Your baby is positioned belly-to-belly in front of you, so that baby’s stomach, knees, and feet are facing you.3 Support baby with the same arm as the breast baby is latching onto, holding baby across your abdomen. Baby’s head and neck will be supported by your forearm near the crook of your elbow.

Your other hand can be used to support your breast if needed.

Cross-Cradle (Transitional) Hold

The cross-cradle position may be good if:

  • You and your baby are comfortable in this hold

  • Baby needs extra head and neck support

  • Your baby is small or premature

Baby has a difficult time maintaining latch and suction. This position can help keep baby closer to the breast to help maintain a latch.3,6

How to get into the cross-cradle hold:

Your baby is positioned belly-to-belly in front of you, with baby’s stomach, knees, and feet facing you – baby is lying across your abdomen.3 Support baby with the arm opposite the breast baby is latching onto (hence the ‘cross-cradle’ name, as you cross the opposite arm over to support your baby).

Use this hand to support baby’s head and neck: fingers behind baby’s ears (not pressing on the back of baby’s head) with your palm between baby’s shoulder blades.6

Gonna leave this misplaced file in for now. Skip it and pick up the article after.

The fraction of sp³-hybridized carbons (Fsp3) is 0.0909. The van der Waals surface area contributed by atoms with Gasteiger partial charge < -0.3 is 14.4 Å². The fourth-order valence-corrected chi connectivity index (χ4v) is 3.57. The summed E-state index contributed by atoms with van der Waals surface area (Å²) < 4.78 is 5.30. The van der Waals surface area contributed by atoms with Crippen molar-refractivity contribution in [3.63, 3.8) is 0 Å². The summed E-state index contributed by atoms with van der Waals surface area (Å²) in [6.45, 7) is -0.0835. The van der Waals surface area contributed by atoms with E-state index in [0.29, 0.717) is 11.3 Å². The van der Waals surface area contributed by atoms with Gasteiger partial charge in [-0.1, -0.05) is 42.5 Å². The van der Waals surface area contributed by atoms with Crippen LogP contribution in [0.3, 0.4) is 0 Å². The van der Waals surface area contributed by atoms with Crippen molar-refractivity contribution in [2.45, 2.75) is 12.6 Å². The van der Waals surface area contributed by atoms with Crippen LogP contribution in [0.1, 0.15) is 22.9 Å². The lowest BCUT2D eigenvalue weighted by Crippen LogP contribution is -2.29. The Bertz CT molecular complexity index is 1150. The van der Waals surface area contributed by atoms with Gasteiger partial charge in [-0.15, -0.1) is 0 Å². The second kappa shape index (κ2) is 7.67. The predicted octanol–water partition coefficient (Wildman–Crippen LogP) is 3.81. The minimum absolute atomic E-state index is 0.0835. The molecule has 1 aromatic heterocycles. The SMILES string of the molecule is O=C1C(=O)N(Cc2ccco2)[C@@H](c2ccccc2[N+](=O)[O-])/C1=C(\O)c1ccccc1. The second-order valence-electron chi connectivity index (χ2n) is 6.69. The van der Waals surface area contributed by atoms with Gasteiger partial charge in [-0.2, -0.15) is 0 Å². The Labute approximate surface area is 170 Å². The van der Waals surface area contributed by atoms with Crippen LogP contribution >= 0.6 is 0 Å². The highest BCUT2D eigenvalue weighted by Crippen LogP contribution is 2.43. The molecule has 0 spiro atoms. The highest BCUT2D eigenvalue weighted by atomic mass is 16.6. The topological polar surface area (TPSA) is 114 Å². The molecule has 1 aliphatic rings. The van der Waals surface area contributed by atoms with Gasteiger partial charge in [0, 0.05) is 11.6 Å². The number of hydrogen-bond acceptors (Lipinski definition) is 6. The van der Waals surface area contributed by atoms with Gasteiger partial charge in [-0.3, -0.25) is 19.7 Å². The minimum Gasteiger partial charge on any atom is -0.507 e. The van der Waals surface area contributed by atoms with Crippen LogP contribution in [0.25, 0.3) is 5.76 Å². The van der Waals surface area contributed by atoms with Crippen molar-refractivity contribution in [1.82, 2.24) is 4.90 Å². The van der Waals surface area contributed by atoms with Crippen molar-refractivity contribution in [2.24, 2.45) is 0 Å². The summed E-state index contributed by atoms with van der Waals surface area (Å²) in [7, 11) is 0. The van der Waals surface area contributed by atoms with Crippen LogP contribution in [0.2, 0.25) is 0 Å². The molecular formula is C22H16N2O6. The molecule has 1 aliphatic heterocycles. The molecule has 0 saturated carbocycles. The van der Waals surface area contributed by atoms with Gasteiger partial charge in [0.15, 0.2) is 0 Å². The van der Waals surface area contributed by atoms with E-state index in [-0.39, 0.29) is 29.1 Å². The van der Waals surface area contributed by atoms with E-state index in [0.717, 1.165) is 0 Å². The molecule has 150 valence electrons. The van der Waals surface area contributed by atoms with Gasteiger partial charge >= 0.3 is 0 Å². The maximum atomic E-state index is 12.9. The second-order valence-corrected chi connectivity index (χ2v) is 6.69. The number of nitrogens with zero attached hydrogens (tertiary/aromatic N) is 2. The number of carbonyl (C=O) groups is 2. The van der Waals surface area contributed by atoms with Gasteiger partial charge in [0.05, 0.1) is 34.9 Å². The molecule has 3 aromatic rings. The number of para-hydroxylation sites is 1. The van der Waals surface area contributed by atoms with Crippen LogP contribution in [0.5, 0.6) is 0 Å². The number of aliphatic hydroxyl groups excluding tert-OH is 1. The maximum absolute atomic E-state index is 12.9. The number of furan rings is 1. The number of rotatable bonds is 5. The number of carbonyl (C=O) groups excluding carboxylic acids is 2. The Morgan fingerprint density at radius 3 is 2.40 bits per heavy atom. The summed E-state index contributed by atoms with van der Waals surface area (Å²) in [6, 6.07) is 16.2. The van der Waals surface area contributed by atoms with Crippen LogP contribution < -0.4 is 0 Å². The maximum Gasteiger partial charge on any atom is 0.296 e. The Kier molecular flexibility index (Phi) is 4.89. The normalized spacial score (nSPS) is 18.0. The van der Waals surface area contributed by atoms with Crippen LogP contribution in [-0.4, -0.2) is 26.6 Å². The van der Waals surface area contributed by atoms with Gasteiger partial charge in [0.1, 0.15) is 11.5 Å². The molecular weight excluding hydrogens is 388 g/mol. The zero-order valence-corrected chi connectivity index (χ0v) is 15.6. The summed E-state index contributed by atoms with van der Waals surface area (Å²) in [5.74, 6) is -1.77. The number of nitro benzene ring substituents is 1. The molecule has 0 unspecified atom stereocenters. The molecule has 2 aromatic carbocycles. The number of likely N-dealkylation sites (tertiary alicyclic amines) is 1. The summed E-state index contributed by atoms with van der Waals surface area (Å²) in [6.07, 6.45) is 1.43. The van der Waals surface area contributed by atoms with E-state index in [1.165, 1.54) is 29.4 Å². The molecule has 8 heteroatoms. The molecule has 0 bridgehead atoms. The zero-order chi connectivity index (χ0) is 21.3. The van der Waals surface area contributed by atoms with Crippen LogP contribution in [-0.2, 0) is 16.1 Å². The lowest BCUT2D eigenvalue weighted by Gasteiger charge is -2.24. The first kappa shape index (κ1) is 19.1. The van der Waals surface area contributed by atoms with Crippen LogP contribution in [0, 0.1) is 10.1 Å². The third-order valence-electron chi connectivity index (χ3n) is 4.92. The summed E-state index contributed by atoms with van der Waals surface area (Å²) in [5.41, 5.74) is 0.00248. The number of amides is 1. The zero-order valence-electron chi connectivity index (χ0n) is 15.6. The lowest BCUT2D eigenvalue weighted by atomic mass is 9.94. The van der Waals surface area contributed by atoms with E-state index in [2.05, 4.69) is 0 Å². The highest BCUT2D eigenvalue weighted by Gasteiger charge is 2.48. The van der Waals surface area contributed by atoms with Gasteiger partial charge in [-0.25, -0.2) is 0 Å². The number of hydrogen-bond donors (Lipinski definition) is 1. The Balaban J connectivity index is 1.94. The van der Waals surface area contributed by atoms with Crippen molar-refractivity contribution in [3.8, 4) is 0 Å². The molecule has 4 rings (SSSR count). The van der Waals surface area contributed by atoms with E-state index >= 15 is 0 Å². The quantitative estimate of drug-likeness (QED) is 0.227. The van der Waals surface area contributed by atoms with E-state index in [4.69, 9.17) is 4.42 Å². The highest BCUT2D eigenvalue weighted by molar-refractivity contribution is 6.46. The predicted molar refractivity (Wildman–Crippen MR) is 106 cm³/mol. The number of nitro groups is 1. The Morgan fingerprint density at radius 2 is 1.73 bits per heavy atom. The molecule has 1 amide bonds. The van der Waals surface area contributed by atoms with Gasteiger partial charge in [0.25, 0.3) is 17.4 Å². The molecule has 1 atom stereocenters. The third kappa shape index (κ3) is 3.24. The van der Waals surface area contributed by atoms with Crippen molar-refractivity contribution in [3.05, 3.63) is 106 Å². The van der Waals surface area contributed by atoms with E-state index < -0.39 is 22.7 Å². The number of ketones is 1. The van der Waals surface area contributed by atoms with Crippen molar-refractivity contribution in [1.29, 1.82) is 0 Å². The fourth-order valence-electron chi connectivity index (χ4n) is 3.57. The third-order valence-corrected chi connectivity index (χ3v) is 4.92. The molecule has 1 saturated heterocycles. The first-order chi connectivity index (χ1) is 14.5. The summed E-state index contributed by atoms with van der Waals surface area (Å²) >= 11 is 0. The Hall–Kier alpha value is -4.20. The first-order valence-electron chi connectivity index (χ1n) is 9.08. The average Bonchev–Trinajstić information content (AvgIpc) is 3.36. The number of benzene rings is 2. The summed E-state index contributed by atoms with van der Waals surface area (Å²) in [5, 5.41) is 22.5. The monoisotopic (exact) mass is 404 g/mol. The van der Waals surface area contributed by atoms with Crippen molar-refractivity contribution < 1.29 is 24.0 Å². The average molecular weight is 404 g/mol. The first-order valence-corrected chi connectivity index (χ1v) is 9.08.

Your other hand can help support the breast baby is feeding from if needed.

Football (Clutch) Hold

The football position may be good if:

  • You and your baby are comfortable in this hold

  • You have heavy or large breasts

  • You underwent a caesarean delivery

  • You are breastfeeding twins

  • Baby has difficulty maintaining a latch3,7

How to get into the football hold:

Hold your baby at your side facing up or slightly turned toward you.3 Make sure baby’s legs and back are supported with a pillow; hips and buttocks near the back of the chair or bed headboard. Baby should be level, or head and shoulders slightly elevated. Your hand will gently hold the base of baby’s head and neck, forearm under baby’s shoulder and upper back, so that baby’s head is near your nipple.7

Think of holding your baby like a football player running with the ball. Your other hand can help support the breast baby will be feeding from.

Read more: How To Tandem Nurse Your Newborn and Your Older Child

Side-Lying Position

The side-lying position may be good if: